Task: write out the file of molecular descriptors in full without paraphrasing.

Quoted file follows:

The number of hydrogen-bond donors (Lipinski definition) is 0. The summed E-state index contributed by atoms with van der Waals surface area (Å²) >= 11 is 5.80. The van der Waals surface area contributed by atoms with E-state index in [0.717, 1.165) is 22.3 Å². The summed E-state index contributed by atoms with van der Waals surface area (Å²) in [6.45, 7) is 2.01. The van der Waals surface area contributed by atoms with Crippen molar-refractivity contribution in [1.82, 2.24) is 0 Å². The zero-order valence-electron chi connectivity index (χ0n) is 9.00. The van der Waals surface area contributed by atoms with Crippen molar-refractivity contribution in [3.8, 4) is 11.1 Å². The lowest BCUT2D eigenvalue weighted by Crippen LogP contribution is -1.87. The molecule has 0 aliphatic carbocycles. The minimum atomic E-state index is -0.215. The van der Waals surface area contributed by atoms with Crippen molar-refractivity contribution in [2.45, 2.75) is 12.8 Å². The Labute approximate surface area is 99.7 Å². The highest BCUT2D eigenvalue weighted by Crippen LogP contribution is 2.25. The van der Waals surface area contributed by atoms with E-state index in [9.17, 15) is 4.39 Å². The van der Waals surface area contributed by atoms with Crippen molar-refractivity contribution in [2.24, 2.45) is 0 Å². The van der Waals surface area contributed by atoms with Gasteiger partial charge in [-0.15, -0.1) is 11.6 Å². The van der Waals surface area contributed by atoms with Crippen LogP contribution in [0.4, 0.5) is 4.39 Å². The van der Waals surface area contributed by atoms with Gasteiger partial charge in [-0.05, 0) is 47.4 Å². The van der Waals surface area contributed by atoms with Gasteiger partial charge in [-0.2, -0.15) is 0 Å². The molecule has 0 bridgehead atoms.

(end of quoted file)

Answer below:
The number of hydrogen-bond donors (Lipinski definition) is 0. The summed E-state index contributed by atoms with van der Waals surface area (Å²) >= 11 is 5.80. The van der Waals surface area contributed by atoms with E-state index in [0.717, 1.165) is 22.3 Å². The summed E-state index contributed by atoms with van der Waals surface area (Å²) in [6.45, 7) is 2.01. The van der Waals surface area contributed by atoms with Crippen molar-refractivity contribution in [1.82, 2.24) is 0 Å². The zero-order valence-electron chi connectivity index (χ0n) is 9.00. The van der Waals surface area contributed by atoms with Crippen molar-refractivity contribution in [3.8, 4) is 11.1 Å². The lowest BCUT2D eigenvalue weighted by Crippen LogP contribution is -1.87. The molecule has 0 aliphatic carbocycles. The minimum atomic E-state index is -0.215. The van der Waals surface area contributed by atoms with Crippen molar-refractivity contribution in [2.45, 2.75) is 12.8 Å². The Labute approximate surface area is 99.7 Å². The highest BCUT2D eigenvalue weighted by Crippen LogP contribution is 2.25. The van der Waals surface area contributed by atoms with E-state index in [9.17, 15) is 4.39 Å². The van der Waals surface area contributed by atoms with Crippen molar-refractivity contribution in [2.24, 2.45) is 0 Å². The van der Waals surface area contributed by atoms with Gasteiger partial charge in [-0.15, -0.1) is 11.6 Å². The van der Waals surface area contributed by atoms with Crippen LogP contribution in [0.4, 0.5) is 4.39 Å². The van der Waals surface area contributed by atoms with Gasteiger partial charge in [-0.05, 0) is 47.4 Å². The van der Waals surface area contributed by atoms with Gasteiger partial charge in [-0.2, -0.15) is 0 Å². The molecule has 0 bridgehead atoms.